Auto2x Automotive Consultancy

New Autonomous Driving Regulation boosts the future of driverless mobility

Germany aims to become the first country in the world to bring driverless vehicles into everyday life

Germany’s new legislation aims to put the country in the pole position of deployment of driverless vehicles on public roads on certain, fixed routes.

The new law covers the operation of vehicles with fully autonomous systems that fall under the “SAE Level 4” classification. SAE Lv.4-Full automation describes the scenario where drivers can completely hand over vehicle control and monitoring to the Automated Driving System for specific driving scenarios under the Operational Design Domain of the systems, e.g. Lv.4-Parking Valet parking or L4.-Driving Cruising Chauffeur.

By 2022, the operation of driverless vehicles will be possible for a maximum number of application scenarios. The legislation framework cites scenarios including small buses and logistics vehicles that can shuttle passengers and goods along predetermined routes.

“The new regulation act is the next key building brick to apply automated driving in practice, and to open up opportunities to use the technology in various mobility sectors”

BMVI

The legislation aims to allow the deployment of autonomous driving under the following application scenarios:

New Autonomous Driving Regulation boosts the future of driverless mobility 1

  • Shuttle transport
  • Automated passenger transport systems over short distances
  • Driverless links between logistics centers (hub2hub transport)
  • Demand-driven transport services in rural areas at off-peak times
  • Dual-mode systems such as “automated valet parking” (where the driver can leave the vehicle at the front door and instruct the vehicle by smartphone to park in the garage).

While AV testing is currently permitted in Germany, the legislation would allow operations of autonomous vehicles without a physically present driver behind the wheel, in predefined operating areas.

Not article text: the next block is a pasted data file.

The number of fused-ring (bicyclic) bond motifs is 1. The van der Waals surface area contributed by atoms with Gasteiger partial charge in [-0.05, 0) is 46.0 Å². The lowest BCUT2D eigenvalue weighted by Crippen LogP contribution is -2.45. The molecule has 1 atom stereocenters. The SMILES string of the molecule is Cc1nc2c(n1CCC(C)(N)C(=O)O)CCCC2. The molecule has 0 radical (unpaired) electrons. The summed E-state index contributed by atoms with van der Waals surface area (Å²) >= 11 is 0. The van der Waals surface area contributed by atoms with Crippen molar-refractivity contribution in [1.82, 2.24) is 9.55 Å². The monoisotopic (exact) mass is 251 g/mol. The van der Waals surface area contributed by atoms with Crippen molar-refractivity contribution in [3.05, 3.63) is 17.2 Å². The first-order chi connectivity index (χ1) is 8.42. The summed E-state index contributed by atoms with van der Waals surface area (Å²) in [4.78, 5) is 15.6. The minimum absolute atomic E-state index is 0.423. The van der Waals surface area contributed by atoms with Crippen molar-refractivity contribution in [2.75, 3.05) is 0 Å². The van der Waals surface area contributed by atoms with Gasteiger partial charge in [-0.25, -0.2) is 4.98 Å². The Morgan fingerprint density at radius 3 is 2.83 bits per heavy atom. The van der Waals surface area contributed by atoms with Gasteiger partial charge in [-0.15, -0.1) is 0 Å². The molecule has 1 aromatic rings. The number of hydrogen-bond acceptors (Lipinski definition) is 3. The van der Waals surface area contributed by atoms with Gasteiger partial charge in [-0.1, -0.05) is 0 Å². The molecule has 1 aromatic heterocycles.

Companies that are already conducting self-driving tests in Germany might have an upper hand in AD commercialization

New Autonomous Driving Regulation boosts the future of driverless mobility 2

Mobileye received a permit in Jul.’20, to perform AV testing in Germany urban and rural areas as well as the Autobahn, at a regular driving speed of up to 130 kilometers per hour. Mobileye’s converted test-vehicles will test the functionality and scalability of Mobileye’s self-driving system (SDS) exclusively developed for MaaS and consumer autonomous vehicles.

VW, in collaboration with Argo AI, plans to implement Level 4-capable autonomous driving technology for self-driving vans

Together with VW, self-driving developer, Argo AI has been recently testing its driverless vehicles at the LabCampus innovation center at Munich Airport; the German automaker’s electric ID Buzz vans will use hardware and software developed by Argo AI. The aim is to launch a commercial delivery and micro-transit service in Germany by 2025. Argo AI has recently unveiled its new lidar technology that integrates photorealistic imaging and light waves to detect objects from a distance up to 400 meters.

“Our goal is to enable commercial use in driving and delivery services with the autonomous version of the ID Buzz from 2025”, explained Christian Senger, division manager autonomous driving at VW Commercial Vehicles

VW plans to put the vans in service as a ride-sharing fleet under its mobility subsidiary MOIA.

New Autonomous Driving Regulation boosts the future of driverless mobility 3

By 2025, the group subsidiary MOIA is expected to be the first user of the self-driving ID. BUZZ AD. “Hamburg will be the first city to offer an autonomous ride pooling service with an ID. BUZZ ”, said MOIA’s managing director Robert Henrich. The subsidiary of the Volkswagen Group MOIA provides mobility services at its Berlin and Hamburg locations and works in partnership with cities and local public transport providers.

In US, the technology competition is in full swing between Silicon Valley and the Auto giants